A research used new MRI techniques to show what is happening in the brains of people with multiple sclerosis (MS) in the early stages of their condition.
MS can cause a range of symptoms, including fatigue, vision problems, numbness, pain and mobility problems.
It’s unpredictable and different for everyone, and the uncertainty of how the condition will develop – both in terms of symptoms and severity – is often a major cause of concern for those affected.
However, this uncertainty depends also on the fact that MRI, the primary tool used to diagnose and follow up MS patients, can only see a small part of the complex MS damage that occurs.
Scientists say these previously unseen changes could have the potential to predict how disabled a person might become in the future.
As such, Dr Sara Collorone, a neurologist and clinical research associate at UCL and author of the study, said: “MRI plays a vital role in how we diagnose MS and monitor it throughout someone’s life, and that has been the case for decades. But traditional techniques don’t tell us the whole story.”
She adds that “This development is exciting because these new techniques go way beyond what we can do with conventional MRI, allowing us to see damage and alterations in brain tissue that we haven’t seen before in early MS. This approach can provide valuable information about early MS damage that previously has only been obtainable through post-mortem studies on brain tissue from people with advanced MS. By providing clues on how MS will progress, it is hoped these techniques will lead to a better long-term prognosis for the newly diagnosed – as well as greater certainty for the future.”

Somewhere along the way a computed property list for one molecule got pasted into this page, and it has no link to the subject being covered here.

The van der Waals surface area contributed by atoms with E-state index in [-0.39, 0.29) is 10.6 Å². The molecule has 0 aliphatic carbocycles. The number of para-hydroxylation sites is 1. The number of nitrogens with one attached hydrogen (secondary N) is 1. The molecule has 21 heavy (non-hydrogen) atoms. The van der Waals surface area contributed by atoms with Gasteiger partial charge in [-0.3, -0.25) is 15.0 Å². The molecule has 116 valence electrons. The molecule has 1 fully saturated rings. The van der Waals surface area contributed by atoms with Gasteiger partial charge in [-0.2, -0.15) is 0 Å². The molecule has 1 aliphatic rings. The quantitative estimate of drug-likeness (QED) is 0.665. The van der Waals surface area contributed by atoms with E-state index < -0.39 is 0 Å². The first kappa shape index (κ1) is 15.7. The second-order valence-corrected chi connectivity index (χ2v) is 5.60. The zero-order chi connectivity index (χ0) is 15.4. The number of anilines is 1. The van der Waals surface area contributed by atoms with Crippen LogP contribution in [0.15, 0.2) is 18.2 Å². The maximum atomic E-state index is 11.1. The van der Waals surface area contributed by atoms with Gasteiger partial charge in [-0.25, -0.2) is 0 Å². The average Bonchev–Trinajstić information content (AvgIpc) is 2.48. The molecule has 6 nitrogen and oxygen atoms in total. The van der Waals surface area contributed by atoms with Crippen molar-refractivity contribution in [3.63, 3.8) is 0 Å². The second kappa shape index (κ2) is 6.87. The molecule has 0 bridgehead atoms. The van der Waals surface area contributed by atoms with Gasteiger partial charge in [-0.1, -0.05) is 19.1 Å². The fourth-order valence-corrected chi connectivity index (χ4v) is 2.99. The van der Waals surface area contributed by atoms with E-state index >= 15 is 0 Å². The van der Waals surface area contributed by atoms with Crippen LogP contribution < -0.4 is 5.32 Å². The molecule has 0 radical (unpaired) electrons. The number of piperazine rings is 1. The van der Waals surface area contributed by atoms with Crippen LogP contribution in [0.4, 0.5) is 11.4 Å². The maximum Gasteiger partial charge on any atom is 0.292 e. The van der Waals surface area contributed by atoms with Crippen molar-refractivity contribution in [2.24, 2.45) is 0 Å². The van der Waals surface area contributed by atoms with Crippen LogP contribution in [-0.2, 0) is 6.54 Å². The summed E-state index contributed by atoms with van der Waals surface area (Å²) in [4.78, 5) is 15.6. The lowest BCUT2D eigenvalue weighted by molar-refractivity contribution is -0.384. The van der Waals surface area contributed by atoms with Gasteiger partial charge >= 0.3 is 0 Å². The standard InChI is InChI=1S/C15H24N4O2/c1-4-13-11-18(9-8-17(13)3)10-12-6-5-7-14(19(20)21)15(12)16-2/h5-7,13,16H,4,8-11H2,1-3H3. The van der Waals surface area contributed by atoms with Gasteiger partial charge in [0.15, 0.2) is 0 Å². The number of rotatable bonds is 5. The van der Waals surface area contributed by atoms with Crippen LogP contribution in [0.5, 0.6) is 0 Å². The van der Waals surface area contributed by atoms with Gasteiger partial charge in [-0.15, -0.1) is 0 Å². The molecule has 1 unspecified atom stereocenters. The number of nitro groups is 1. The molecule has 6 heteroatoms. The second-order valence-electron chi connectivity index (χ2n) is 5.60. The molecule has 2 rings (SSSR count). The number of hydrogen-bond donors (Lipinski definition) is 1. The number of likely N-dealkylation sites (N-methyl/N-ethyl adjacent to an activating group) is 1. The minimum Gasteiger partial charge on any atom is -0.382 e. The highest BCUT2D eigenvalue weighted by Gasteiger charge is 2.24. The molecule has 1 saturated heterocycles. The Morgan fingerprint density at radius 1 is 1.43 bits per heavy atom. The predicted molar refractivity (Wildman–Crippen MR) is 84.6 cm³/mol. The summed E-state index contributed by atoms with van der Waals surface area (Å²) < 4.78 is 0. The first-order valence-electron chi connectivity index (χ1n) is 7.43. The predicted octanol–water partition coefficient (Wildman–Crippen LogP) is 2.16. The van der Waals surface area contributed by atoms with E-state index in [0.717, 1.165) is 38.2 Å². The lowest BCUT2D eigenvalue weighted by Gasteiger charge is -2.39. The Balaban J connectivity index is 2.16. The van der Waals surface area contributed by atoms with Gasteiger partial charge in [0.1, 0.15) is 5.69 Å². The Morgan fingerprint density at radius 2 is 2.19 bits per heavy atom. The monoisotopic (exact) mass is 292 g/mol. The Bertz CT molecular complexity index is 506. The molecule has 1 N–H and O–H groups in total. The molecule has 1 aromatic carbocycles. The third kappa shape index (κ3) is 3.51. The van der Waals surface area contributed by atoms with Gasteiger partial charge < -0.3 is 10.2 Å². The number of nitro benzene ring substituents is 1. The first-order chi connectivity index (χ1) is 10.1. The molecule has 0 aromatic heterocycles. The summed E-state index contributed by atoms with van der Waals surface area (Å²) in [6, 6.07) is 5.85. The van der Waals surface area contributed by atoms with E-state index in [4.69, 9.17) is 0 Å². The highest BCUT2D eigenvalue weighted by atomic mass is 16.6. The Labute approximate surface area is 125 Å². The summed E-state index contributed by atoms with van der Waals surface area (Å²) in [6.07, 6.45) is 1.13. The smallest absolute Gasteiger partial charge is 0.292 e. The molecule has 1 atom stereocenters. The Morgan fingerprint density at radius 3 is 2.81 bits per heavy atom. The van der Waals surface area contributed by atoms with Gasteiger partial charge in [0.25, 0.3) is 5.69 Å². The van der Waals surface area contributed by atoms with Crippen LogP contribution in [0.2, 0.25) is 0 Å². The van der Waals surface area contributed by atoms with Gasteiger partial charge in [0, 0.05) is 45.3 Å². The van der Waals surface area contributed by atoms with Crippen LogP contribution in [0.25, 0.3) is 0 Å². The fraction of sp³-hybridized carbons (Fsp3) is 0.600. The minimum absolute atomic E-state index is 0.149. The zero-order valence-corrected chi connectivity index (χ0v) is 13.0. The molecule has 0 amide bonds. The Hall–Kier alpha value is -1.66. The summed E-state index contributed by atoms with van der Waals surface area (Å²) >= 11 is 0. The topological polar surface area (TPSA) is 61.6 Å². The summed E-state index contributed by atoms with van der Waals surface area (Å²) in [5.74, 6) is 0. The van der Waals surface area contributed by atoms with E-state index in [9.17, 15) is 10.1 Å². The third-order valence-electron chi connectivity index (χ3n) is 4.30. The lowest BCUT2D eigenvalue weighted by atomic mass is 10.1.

According to insights from the Atlas of MS, third edition, “A total of 2.8 million people are estimated to live with MS worldwide (35.9 per 100,000 population).”
MS occurrence increased in every world region since 2013, the insight says, but gaps in prevalence estimates persist. “The pooled incidence rate across 75 reporting countries is 2.1 per 100,000 persons/year, and the mean age of diagnosis is 32 years. Females are twice as likely to live with MS as males,” the edition noted.
“MS is incredibly unpredictable and giving people greater certainty about their future is one of our top organizational goals. We’re really proud to have funded this research, which could help provide that certainty,” Dr Emma Gray, assistant director of research at the MS Society, said.